I do get on a jag at times. I don’t mean my obsession with eating certain foods like asparagus, cherries, peaches, plums ad tomatoes to name but really, just a few -- this is straight out food snobbery. No, I mean a fixation with a technique or recipe that tends to follow for a while. Last year it was my fascination with a 1-2-3-4 cake formula that has become my go-to cake batter – when a recipe is not at hand.
It seems, for reasons unknown I got into my mind and mouth that I wanted to play with chickpea flour. I immediately veered toward Indian-style fritters that have munched on many times over the years. Though I never made one. So, starting with the garlic scapes of earlier this month I started playing, and have found a recipe that works. And, I cannot believe I am actually willing to deep-fat fry. Okay, I have the luxury of doing it at work so no concerns what to do with the cooking oil. I am so spoiled – especially, since I live 5 blocks from the kitchen. Though these little nibbles do not have to be fried in more than a couple of inches of hot oil.
It seems that I am completely hooked into the farmer’s market universe for this week one vendor in my market had freshly picked chickpeas still trapped in their cocoon. Beyond bringing them home I amazed that chickpeas are so reasonably priced. I averaged a single pea per pod with the occasionally twin. And, shelling them made me want to go back to the easy and comfort of shelling more common peas. The chickpea was a tad tougher perhaps then when they are fully ripened, and nature will cause its casing to pop open hoping it rolls across the earth to surprise me again next year.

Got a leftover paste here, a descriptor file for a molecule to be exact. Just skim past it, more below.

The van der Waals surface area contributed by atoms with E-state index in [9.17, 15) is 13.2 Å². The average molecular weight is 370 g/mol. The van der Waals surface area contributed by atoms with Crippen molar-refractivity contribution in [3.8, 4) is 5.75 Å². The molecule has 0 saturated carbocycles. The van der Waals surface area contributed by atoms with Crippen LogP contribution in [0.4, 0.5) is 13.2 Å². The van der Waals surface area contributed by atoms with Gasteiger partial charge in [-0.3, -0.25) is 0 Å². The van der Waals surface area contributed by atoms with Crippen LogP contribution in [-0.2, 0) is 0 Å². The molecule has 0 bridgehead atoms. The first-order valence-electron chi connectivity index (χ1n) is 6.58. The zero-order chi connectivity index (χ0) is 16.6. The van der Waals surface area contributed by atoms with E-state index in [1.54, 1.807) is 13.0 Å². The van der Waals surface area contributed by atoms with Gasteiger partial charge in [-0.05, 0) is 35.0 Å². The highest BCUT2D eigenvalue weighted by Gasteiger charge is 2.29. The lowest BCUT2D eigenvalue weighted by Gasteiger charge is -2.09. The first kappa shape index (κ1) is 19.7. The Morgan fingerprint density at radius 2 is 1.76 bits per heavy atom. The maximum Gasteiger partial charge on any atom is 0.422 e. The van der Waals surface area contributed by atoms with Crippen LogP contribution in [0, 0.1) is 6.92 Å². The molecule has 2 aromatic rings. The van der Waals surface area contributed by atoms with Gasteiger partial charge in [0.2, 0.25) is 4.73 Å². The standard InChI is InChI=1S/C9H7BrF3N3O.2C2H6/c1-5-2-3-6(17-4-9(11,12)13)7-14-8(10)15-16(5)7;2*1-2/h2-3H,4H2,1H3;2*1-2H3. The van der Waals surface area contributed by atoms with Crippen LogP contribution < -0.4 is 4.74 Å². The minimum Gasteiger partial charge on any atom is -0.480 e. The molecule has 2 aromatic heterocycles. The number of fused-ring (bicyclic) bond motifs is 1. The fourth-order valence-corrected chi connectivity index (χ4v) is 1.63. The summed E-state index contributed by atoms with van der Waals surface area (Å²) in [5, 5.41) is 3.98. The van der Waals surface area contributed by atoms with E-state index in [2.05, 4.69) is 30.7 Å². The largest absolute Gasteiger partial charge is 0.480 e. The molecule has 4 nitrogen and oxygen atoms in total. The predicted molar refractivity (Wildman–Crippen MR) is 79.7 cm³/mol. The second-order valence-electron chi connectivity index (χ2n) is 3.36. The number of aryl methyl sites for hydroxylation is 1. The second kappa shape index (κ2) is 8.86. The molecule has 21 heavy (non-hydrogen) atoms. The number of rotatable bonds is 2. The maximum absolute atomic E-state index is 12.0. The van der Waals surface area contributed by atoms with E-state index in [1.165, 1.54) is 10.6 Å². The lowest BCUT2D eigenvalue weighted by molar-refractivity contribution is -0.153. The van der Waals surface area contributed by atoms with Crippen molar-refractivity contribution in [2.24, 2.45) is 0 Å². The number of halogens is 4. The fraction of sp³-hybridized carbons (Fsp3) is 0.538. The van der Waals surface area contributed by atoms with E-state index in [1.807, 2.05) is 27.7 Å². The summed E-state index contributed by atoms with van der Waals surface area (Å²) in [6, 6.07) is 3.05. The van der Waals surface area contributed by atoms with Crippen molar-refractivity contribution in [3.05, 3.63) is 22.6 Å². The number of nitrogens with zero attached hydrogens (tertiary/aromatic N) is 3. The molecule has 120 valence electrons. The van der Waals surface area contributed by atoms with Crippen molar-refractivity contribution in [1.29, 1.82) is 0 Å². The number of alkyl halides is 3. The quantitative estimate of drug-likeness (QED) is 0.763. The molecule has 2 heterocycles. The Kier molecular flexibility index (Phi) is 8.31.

Chickpea Fritters – yields approx 16
1-tablespoon toasted whole coriander seed
1-tablespoom toasted whole cumin seed
2-1/2 cup chickpea flour
1-teaspoon baking soda
1-1/2 teaspoons baking powder
1/4-teaspoon freshly ground black pepper
1-cup fresh peas, chickpeas or corn
1-medium onion – finely diced
2-1/2 cups water
Canola oil for frying
Roughly ground the coriander and cumin seeds. I tend to use the edge of a small saucepan, and roll it over the seeds. Or, you can use a rolling pin to achieve the same result.
Mix together, using a whisk, the ground coriander, cumin, chickpea flour, baking soda, baking powder, salt and black pepper.
In a small bowl mix together the peas, onion, eggs and water.
Add the pea mixture to the chickpea flour mixture to thoroughly combine.
In a 10-inch skillet with at least 4-inch high walls add enough canola oil with come 2-inches high in the pan.
Heat the oil to about 360-degrees.
Carefully spoon in about one-tablespoon’s worth at a time of the batter – making sure not too overcrowd the skillet. Fry the batter until a dark golden brown. You will most likely have to turn them once in the oil. Transfer from the oil to a cloth line tray. Serve warm to room temperature with sliced fresh lime.